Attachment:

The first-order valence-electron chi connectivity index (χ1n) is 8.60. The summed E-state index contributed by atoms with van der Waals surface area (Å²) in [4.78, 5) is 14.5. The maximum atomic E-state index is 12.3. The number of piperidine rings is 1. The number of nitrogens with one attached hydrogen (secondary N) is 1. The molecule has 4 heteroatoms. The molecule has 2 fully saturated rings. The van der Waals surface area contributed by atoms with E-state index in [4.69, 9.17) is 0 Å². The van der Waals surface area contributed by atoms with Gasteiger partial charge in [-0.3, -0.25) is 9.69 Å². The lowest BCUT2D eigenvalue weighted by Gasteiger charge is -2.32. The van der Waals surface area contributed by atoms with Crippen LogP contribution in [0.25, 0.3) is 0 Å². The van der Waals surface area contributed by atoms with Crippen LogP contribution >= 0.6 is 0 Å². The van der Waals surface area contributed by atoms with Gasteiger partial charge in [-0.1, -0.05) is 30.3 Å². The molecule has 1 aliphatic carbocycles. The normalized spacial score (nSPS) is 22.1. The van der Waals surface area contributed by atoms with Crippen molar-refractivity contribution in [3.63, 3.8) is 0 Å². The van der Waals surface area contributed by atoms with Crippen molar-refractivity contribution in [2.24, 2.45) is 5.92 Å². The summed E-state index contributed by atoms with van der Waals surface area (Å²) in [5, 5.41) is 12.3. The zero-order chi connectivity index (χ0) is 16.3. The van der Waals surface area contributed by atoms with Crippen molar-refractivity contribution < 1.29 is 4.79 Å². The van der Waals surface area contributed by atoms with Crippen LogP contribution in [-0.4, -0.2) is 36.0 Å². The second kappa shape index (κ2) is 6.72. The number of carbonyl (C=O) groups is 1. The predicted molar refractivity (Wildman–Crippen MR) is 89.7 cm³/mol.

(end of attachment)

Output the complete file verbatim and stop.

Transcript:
The first-order valence-electron chi connectivity index (χ1n) is 8.60. The summed E-state index contributed by atoms with van der Waals surface area (Å²) in [4.78, 5) is 14.5. The maximum atomic E-state index is 12.3. The number of piperidine rings is 1. The number of nitrogens with one attached hydrogen (secondary N) is 1. The molecule has 4 heteroatoms. The molecule has 2 fully saturated rings. The van der Waals surface area contributed by atoms with E-state index in [4.69, 9.17) is 0 Å². The van der Waals surface area contributed by atoms with Gasteiger partial charge in [-0.3, -0.25) is 9.69 Å². The lowest BCUT2D eigenvalue weighted by Gasteiger charge is -2.32. The van der Waals surface area contributed by atoms with Crippen LogP contribution in [0.25, 0.3) is 0 Å². The van der Waals surface area contributed by atoms with Crippen LogP contribution >= 0.6 is 0 Å². The van der Waals surface area contributed by atoms with Gasteiger partial charge in [-0.1, -0.05) is 30.3 Å². The molecule has 1 aliphatic carbocycles. The normalized spacial score (nSPS) is 22.1. The van der Waals surface area contributed by atoms with Crippen molar-refractivity contribution in [3.63, 3.8) is 0 Å². The van der Waals surface area contributed by atoms with Crippen molar-refractivity contribution in [2.24, 2.45) is 5.92 Å². The summed E-state index contributed by atoms with van der Waals surface area (Å²) in [5, 5.41) is 12.3. The zero-order chi connectivity index (χ0) is 16.3. The van der Waals surface area contributed by atoms with Crippen molar-refractivity contribution < 1.29 is 4.79 Å². The van der Waals surface area contributed by atoms with Crippen LogP contribution in [-0.4, -0.2) is 36.0 Å². The second kappa shape index (κ2) is 6.72. The number of carbonyl (C=O) groups is 1. The predicted molar refractivity (Wildman–Crippen MR) is 89.7 cm³/mol.